3. Image Gathering, Processing and Production

Here some of the challenges of gathering low altitude aerial photography at Jarlshof will be introduced, along with an explanation of the hardware and software solutions that were used during production. For this project, structure and colour information were gathered and processed separately (see Figure 4), in part owing to practical limitations at the image-gathering stage. Adopting this workflow allowed for the incorporation of a range of gathered lighting conditions, meaning that the final outcome could be kept closer to the original photographs. This contributed to the end aesthetic and tied in with the aims of the animated outcome.

Figure 4
Figure 4: Diagram of the workflow adopted during the production of 'Jarlshof' (CC BY-NC-ND 3.0)

While all of the three-dimensional data were generated specifically for the project, the approach used for texturing and rendering could also be applied to existing survey data where available. The methods used to generate the three-dimensional data on this project demonstrate some highly accessible and cost-efficient ways to facilitate an animated visualisation, even where access to low altitude aerial photography is limited.

3.1 Low altitude aerial photography within a controlled air traffic zone

Jarlshof is situated at Sumburgh Head, on the southern tip of the South Mainland in the Shetland Islands. The site occupies an area approximately 160 metres by 80 metres, which is owned and cared for by Historic Scotland. To gather imagery of suitable coverage and detail, a variety of low altitude aerial photography platforms were considered.

Less than 300 metres lie between the perimeter of the site and the boundary of Sumburgh Airport, which takes a large amount of air traffic (Figure 5). As well as scheduled and non-scheduled fixed-wing aircraft, the airport is also frequented by helicopter traffic serving both the offshore oil industry as well as search and rescue exercises and operations. As such, from the outset it was clear that if kite aerial photography was to be made possible at the site, it would be at the discretion of air traffic control, as governed by their own safety and logistical concerns.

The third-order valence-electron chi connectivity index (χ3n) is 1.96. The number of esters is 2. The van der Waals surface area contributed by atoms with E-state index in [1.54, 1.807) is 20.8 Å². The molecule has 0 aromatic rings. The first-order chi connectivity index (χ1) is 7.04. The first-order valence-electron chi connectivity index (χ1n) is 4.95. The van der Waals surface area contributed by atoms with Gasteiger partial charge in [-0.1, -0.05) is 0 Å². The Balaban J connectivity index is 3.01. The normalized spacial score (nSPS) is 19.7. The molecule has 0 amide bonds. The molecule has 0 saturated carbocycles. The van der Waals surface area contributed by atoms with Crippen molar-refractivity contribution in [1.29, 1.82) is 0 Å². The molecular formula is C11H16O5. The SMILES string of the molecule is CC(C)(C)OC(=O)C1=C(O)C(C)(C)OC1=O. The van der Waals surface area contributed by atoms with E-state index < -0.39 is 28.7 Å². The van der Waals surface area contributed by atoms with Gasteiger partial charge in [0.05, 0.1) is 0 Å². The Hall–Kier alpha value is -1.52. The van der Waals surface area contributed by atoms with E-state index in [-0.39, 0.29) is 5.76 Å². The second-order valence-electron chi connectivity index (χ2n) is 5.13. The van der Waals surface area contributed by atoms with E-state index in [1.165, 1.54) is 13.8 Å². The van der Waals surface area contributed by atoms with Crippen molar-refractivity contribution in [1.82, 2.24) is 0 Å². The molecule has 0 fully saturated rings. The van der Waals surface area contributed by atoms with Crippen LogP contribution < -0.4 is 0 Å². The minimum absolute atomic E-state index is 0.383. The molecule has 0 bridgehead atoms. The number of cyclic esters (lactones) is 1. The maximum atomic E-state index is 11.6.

Figure 5
Figure 5: Sumburgh Head, Shetland, showing the proximity of Jarlshof to Sumburgh Airport. Image © Kieran Baxter (CC BY-NC-ND 3.0)

Because of this constraint, two methods of image gathering were adopted. The first, using a pole-mounted camera, avoided altitudes that would interfere with air traffic. This allowed a camera to be lifted to around 6m height and operated for prolonged periods without interference. This method proved most useful for gathering sequences of photographs in traverses across the site to provide three-dimensional data using structure from motion (SFM) photogrammetry.

The second method adopted was kite aerial photography, which was conducted with special permission and at the discretion of Sumburgh Airport Air Traffic Control. This allowed photography from up to 60m elevation for shorter periods, usually within a granted 1-hour window. The greater simultaneous coverage area allowed by this method made it more suitable for gathering photo-texture information, later to be combined with the SFM data. Kite aerial photography depended on specific weather conditions, particularly as a variety of lighting conditions were required. At the beginning of each session a phone call was made to the assistant air traffic controller to request permission for kite flying for a given time window. During this time the air traffic controller could request that the equipment be landed immediately should there be incoming traffic. Another call was made to confirm the end of each session.

The camera used for both methods of image gathering was a Panasonic DMC-LX3, which afforded a lightweight solution with full manual control and high-quality optics. In addition, the camera allowed for continuous shooting with no additional hardware, other than an ultra lightweight strap to hold down the shutter button. The camera was either fixed to a bespoke extendable pole with a lightweight ball-and-socket tripod head attached or suspended from the kite line by a 'Brooxes Simplex' rig, which held the camera in place via a Picavet configuration. While a variety of kites were on hand, a small 'Sled' kite of around 1m² surface area proved most suitable for the strong wind conditions that prevailed during the fieldwork. For both pole-mounted photography and kite aerial photography the camera was left to shoot continuously around every two seconds with no electronic downlink or control from the ground. The resulting excess of images provided an ample resource for both SFM photogrammetry and still photography.